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Background:

Boyle's Law:

Assuming that temperature remains constant, the volume and pressure of a certain quantity of a gas are inversely proportional.

Mathematically, this can be represented as:

Pressure = Constant/Volume
or
Volume = Constant/Pressure
or
Pressure x Volume = Constant

Substituting in variables, the formula is:

PV=K

Because the formula is equal to a constant, it is possible to solve for a change in volume or pressure using a proportion:

PV = P1V1

Explanation and Discussion:

Boyle's law explains an inverse relationship between the volume and pressure of a gas. For example, if the volume of a gas doubled, the pressure it exerted would be cut by half. If the volume tripled, the pressure would be a third of what it was before.

Why does this change? First, let's consider some of the properties of gases. Molecules in a gas are in constant motion. They have kinetic energy, or energy of motion. The average energy of a gas is its temperature. This energy causes the gas molecules, which are (ideally) not held together very tightly, to move in a straight line through space until they impact something. They can impact other molecules or the side of their container. Ideally, these impacts are totally elastic; no energy would be lost and the temperature would remain constant. These impacts cause a force on the surface of the container, pressure. (For Boyle's law, we assume that the temperature does not change).

The motion of gases also causes them to expand and fill their container, giving them a volume equal to that of their container. If they did not strike the sides of the container, they would continue on in a straight path.

Why are pressure and volume related then? Aren't they just two unique properties of gases? The link comes in how pressure is defined, and how volume affects the pressure.

Pressure is a derived unit. Pressure is force divided by a two-dimensional surface measurement. Force is often measured in newtons (N), a unit derived from a kilogram-meter (kg-m). Surface area is often measured in square meters or square centimeters. A pressure unit would then be a newton per square meter (N/m2), the Pascal (Pa). Because a Pascal is relatively small, force is often measured more conveniently in kiloPascals (kPa).

With a gas, the pressure is exerted on the sides of the container. If there is a greater surface area, the force will remain the same, so the pressure will go down. For example, if a ten newton force is exerted over ten square meters, the pressure is 1 kPa. If the surface area increases to twenty square meters, the pressure is reduced to 0.5 kPa. If the surface area decreases to five square meters, the pressure is increased to 2 kPa.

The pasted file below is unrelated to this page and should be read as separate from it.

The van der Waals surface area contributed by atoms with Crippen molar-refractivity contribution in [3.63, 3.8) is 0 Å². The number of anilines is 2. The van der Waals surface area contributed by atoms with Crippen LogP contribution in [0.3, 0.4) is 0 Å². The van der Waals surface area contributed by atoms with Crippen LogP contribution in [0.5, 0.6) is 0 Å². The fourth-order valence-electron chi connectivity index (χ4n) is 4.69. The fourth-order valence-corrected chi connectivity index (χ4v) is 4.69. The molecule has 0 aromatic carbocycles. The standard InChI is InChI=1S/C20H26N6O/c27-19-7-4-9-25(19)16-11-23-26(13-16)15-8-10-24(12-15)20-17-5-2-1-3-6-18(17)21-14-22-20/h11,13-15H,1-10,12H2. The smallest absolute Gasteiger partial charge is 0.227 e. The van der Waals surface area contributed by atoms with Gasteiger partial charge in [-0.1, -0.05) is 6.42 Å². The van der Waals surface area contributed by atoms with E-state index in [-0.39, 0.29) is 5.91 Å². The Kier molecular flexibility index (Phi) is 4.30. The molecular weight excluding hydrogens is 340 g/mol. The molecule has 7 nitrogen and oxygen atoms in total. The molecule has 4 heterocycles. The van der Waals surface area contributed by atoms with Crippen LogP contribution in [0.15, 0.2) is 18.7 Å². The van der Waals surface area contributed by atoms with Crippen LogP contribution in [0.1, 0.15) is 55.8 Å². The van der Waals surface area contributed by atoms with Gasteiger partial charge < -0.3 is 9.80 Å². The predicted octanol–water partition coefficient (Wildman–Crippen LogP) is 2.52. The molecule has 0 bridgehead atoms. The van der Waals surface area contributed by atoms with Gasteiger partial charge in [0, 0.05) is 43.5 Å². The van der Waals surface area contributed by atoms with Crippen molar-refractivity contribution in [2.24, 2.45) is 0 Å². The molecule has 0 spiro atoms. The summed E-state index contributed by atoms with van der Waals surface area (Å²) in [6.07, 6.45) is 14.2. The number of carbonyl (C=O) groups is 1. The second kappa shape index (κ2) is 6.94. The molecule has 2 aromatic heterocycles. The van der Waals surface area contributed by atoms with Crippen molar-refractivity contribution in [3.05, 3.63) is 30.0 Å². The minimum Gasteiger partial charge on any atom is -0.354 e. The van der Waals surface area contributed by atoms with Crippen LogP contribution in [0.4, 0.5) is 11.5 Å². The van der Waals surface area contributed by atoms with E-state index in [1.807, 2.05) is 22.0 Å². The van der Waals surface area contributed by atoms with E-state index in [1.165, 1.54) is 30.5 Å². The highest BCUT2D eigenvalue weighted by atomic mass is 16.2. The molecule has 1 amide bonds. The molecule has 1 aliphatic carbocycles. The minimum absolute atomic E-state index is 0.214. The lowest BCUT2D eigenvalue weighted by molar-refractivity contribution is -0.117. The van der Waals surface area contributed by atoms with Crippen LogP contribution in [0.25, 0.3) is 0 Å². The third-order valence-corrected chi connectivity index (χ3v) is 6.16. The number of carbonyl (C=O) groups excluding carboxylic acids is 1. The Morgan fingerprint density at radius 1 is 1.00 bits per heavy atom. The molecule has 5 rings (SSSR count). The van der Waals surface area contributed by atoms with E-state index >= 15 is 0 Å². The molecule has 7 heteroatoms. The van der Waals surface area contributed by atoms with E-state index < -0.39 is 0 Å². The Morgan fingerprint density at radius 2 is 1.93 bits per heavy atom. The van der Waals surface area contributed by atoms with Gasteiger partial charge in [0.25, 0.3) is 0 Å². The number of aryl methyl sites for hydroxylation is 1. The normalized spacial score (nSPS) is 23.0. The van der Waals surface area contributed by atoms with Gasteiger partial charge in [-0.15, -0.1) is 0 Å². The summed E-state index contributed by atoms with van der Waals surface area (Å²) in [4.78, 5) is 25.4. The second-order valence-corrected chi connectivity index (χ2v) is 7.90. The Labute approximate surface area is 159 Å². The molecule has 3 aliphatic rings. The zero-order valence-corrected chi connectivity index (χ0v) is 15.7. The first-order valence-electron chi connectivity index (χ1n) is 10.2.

The volume of the container dictates its internal surface area for the gas. If the volume of a gas decreases, because a gas expands to fill its container, the container's volume must have decreased. Therefore, there is a smaller surface area, and the pressure increases. If the volume of the gas expands, meaning a larger container, the pressure would go down. This type of relationship is called an inverse relationship.

That's most of Boyle's law! Mathematically, this is represented as PV. Boyle's law produces a constant, K, so extended, the formula is PV=K. However, because the constant stays the same, additional pressures and volumes can be equated and solutions can be found for unknowns. This equation can be a powerful tool in solving for or converting pressures and volumes.

Example:

Let's try an example with our new equation. If the volume of an gas is 0.312 liters at 822 kPa, how would we find a new volume at 948 kPa?

Formula: PV = P1V1

0.312 L x 822 kPa = 948 kPa x V1
(0.312 L x 822 kPa) / 948 kPa = V1
V1 = (0.312 L x 822 kPa) / 948 kPa
V1 = 0.2705 L
V1 = 0.271 L (to the correct number of significant digits)

Checking the answer: Because the pressure increased, we would expect the volume to decrease. Because the pressure increased by 115% (115/100), we would expect the volume to decrease by 87% (100/115). Dividing 0.271 by 0.312 get .868, or 87%. Our answer is correct.

Continued Study:

For further study, you can visit our Boyle's law bonus page. You can also test yourself. You can also learn about Robert Boyles, the great Anglo-Irish scientist.

Sources:
Brown, Theodore L., H. Eugene LeMay, Jr. and Bruce E. Burston, Chemistry: The Central Science, Englewood Cliffs, NJ: Prentice Hall, Inc., 1994

Dorin, Henry, Peter E. Demmin, and Dorothy L. Gabel. Prentice Hall Chemistry: The Study of Matter, Needham, Massachusetts and Englewood Cliffs, New Jersey: Prentice Hall, Inc., 1989.

Roper, Gerald C., "gas laws" Groliers New Multimedia Encyclopedia, Release 6, 1993

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